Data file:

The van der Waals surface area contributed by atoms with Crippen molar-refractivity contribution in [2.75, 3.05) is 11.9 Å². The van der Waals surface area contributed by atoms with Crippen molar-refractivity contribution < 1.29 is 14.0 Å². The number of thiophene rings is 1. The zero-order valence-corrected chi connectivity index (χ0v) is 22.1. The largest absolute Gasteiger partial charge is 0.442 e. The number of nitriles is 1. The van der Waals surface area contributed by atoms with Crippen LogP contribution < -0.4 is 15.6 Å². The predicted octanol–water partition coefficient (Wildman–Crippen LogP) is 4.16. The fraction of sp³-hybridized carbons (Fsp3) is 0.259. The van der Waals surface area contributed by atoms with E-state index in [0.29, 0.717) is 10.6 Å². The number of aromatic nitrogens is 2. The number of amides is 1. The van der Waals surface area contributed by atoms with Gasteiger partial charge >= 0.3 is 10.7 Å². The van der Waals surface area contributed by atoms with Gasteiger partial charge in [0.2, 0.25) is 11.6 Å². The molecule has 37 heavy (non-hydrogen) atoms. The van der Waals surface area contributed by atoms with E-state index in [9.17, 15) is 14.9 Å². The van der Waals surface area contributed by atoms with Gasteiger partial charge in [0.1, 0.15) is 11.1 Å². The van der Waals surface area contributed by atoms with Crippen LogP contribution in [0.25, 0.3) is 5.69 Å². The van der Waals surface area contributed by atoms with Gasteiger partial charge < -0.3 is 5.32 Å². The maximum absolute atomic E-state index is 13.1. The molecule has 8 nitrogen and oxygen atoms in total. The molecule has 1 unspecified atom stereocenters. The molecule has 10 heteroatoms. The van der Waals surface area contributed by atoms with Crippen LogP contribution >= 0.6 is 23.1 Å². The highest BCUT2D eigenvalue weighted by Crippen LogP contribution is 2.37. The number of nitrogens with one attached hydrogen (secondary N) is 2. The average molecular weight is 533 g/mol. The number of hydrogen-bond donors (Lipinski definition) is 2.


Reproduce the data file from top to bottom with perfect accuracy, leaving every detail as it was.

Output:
The van der Waals surface area contributed by atoms with Crippen molar-refractivity contribution in [2.75, 3.05) is 11.9 Å². The van der Waals surface area contributed by atoms with Crippen molar-refractivity contribution < 1.29 is 14.0 Å². The number of thiophene rings is 1. The zero-order valence-corrected chi connectivity index (χ0v) is 22.1. The largest absolute Gasteiger partial charge is 0.442 e. The number of nitriles is 1. The van der Waals surface area contributed by atoms with Crippen LogP contribution < -0.4 is 15.6 Å². The predicted octanol–water partition coefficient (Wildman–Crippen LogP) is 4.16. The fraction of sp³-hybridized carbons (Fsp3) is 0.259. The van der Waals surface area contributed by atoms with E-state index in [0.29, 0.717) is 10.6 Å². The number of aromatic nitrogens is 2. The number of amides is 1. The van der Waals surface area contributed by atoms with Gasteiger partial charge >= 0.3 is 10.7 Å². The van der Waals surface area contributed by atoms with Gasteiger partial charge in [0.2, 0.25) is 11.6 Å². The molecule has 37 heavy (non-hydrogen) atoms. The van der Waals surface area contributed by atoms with E-state index in [9.17, 15) is 14.9 Å². The van der Waals surface area contributed by atoms with Gasteiger partial charge in [0.1, 0.15) is 11.1 Å². The van der Waals surface area contributed by atoms with Crippen LogP contribution in [0.25, 0.3) is 5.69 Å². The van der Waals surface area contributed by atoms with Gasteiger partial charge < -0.3 is 5.32 Å². The maximum absolute atomic E-state index is 13.1. The molecule has 8 nitrogen and oxygen atoms in total. The molecule has 1 unspecified atom stereocenters. The molecule has 10 heteroatoms. The van der Waals surface area contributed by atoms with Crippen LogP contribution >= 0.6 is 23.1 Å². The highest BCUT2D eigenvalue weighted by Crippen LogP contribution is 2.37. The number of nitrogens with one attached hydrogen (secondary N) is 2. The average molecular weight is 533 g/mol. The number of hydrogen-bond donors (Lipinski definition) is 2.